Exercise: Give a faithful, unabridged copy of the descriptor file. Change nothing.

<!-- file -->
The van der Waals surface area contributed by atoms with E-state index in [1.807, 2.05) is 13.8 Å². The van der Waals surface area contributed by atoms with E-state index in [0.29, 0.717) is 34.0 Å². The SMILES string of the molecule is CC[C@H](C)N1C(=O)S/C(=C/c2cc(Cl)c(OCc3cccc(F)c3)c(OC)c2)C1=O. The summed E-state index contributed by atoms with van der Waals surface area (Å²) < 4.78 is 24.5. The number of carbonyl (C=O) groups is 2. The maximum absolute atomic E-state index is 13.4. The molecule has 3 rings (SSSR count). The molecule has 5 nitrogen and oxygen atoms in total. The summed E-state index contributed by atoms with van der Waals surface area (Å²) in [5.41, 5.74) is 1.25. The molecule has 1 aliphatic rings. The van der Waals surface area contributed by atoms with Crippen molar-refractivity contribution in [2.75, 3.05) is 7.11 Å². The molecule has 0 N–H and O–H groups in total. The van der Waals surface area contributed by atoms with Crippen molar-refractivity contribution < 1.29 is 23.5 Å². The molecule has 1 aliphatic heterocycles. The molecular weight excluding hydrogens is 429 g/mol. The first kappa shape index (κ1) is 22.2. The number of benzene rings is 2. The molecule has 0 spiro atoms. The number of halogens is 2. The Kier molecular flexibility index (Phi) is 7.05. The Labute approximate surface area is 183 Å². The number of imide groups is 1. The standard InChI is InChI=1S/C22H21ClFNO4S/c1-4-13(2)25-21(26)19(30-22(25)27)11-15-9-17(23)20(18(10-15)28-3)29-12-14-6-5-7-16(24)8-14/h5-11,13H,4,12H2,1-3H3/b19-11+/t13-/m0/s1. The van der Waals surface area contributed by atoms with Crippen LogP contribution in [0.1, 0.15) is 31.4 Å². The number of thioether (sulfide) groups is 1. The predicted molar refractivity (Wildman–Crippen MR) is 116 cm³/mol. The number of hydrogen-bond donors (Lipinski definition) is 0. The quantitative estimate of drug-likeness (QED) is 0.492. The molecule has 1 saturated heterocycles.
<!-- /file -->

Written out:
The van der Waals surface area contributed by atoms with E-state index in [1.807, 2.05) is 13.8 Å². The van der Waals surface area contributed by atoms with E-state index in [0.29, 0.717) is 34.0 Å². The SMILES string of the molecule is CC[C@H](C)N1C(=O)S/C(=C/c2cc(Cl)c(OCc3cccc(F)c3)c(OC)c2)C1=O. The summed E-state index contributed by atoms with van der Waals surface area (Å²) < 4.78 is 24.5. The number of carbonyl (C=O) groups is 2. The maximum absolute atomic E-state index is 13.4. The molecule has 3 rings (SSSR count). The molecule has 5 nitrogen and oxygen atoms in total. The summed E-state index contributed by atoms with van der Waals surface area (Å²) in [5.41, 5.74) is 1.25. The molecule has 1 aliphatic rings. The van der Waals surface area contributed by atoms with Crippen molar-refractivity contribution in [2.75, 3.05) is 7.11 Å². The molecule has 0 N–H and O–H groups in total. The van der Waals surface area contributed by atoms with Crippen molar-refractivity contribution < 1.29 is 23.5 Å². The molecule has 1 aliphatic heterocycles. The molecular weight excluding hydrogens is 429 g/mol. The first kappa shape index (κ1) is 22.2. The number of benzene rings is 2. The molecule has 0 spiro atoms. The number of halogens is 2. The Kier molecular flexibility index (Phi) is 7.05. The Labute approximate surface area is 183 Å². The number of imide groups is 1. The standard InChI is InChI=1S/C22H21ClFNO4S/c1-4-13(2)25-21(26)19(30-22(25)27)11-15-9-17(23)20(18(10-15)28-3)29-12-14-6-5-7-16(24)8-14/h5-11,13H,4,12H2,1-3H3/b19-11+/t13-/m0/s1. The van der Waals surface area contributed by atoms with Crippen LogP contribution in [0.1, 0.15) is 31.4 Å². The number of thioether (sulfide) groups is 1. The predicted molar refractivity (Wildman–Crippen MR) is 116 cm³/mol. The number of hydrogen-bond donors (Lipinski definition) is 0. The quantitative estimate of drug-likeness (QED) is 0.492. The molecule has 1 saturated heterocycles.